Emergency Manager Dispute Heads to Mich. High Court

If the state Supreme Court allows voters to decide whether to repeal the controversial law, it would have an immediate effect on emergency managers in several towns and possibly the city-state consent agreement in Detroit.
by | July 12, 2012
Lou Schimmel, the emergency manager for Pontiac, Mich., meets with his staff to discuss topics such as how the city will sell its property and reduce its electric bill. (Photo: David Kidd)

By Dawson Bell, Detroit Free Press

The dispute over a proposed repeal of Michigan's beefed-up emergency manager law will go before the state Supreme Court on July 25 to settle a pair of questions:

-- Did the group Stand Up For Democracy, which collected 203,000 signatures to put the issue before voters in November, use the wrong font size in the heading of its petition?

-- Does it matter?

The state's high court agreed Wednesday to hear the case, which has been in legal limbo since a state elections panel rejected the petitions in April in a split decision that hinged on the same questions.

Most recently, Stand Up For Democracy won a round when the state Court of Appeals let stand a ruling that would require the Board of State Canvassers to certify a referendum on the law for the Nov. 6 election.

Certification also would automatically trigger suspension of the law, affecting emergency managers in Flint, Pontiac, Ecorse and Benton Harbor and possibly the city-state consent agreement in Detroit.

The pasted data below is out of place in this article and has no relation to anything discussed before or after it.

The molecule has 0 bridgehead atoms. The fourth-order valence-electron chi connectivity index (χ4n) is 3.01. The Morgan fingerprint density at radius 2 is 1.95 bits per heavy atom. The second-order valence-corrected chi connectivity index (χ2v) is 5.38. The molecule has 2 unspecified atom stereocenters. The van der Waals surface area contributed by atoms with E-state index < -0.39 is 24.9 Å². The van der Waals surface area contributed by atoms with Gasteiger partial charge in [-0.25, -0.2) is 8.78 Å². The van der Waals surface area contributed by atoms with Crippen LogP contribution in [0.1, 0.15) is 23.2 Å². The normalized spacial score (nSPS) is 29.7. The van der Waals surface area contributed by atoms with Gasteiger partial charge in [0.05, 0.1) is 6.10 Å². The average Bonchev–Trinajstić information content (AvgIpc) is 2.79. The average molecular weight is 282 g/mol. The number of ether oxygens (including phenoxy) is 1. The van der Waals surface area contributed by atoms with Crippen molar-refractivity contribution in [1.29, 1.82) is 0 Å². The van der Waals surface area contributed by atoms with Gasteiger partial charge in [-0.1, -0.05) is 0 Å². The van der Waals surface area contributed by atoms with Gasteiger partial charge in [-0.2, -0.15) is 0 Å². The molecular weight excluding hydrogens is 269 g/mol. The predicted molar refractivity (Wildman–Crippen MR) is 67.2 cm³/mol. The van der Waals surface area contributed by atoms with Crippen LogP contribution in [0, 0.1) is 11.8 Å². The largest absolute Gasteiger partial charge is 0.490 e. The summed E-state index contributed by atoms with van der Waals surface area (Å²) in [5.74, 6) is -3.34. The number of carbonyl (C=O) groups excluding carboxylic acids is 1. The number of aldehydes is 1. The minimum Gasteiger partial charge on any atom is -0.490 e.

Why is the emergency manager law so controversial?

Stand Up is a Detroit-based group backed by labor unions that opposes the law and has lately sought to accelerate certification. The challenge to the font size was brought by a group calling itself Citizens for Fiscal Responsibility, headed by a lawyer who was the longtime legal counsel for the Michigan Chamber of Commerce.

In its order Wednesday, a unanimous Supreme Court agreed to hear the case and address whether Stand Up "actually complied with the 14-point type requirement" in the law, and "if not, whether substantial compliance ... is sufficient."

Chief Justice Robert Young Jr. and Stephen Markman concurred in the order but said they would like the questions examined in greater detail.

Specifically, the justices asked lawyers in the case to address contradictory claims that arose during the canvassers meeting over how type size should be measured, and whether the standards of measurement changed between the time the law was written (1954; amended in 1965) and the advent of computerized typesetting.

If the referendum is to be held, state Bureau of Elections officials have said they need to know by Aug. 27 in order to prepare ballot language for the proposal in time to meet printing deadlines.

(c)2012 the Detroit Free Press

Join the Discussion

After you comment, click Post. You can enter an anonymous Display Name or connect to a social profile.

More from Finance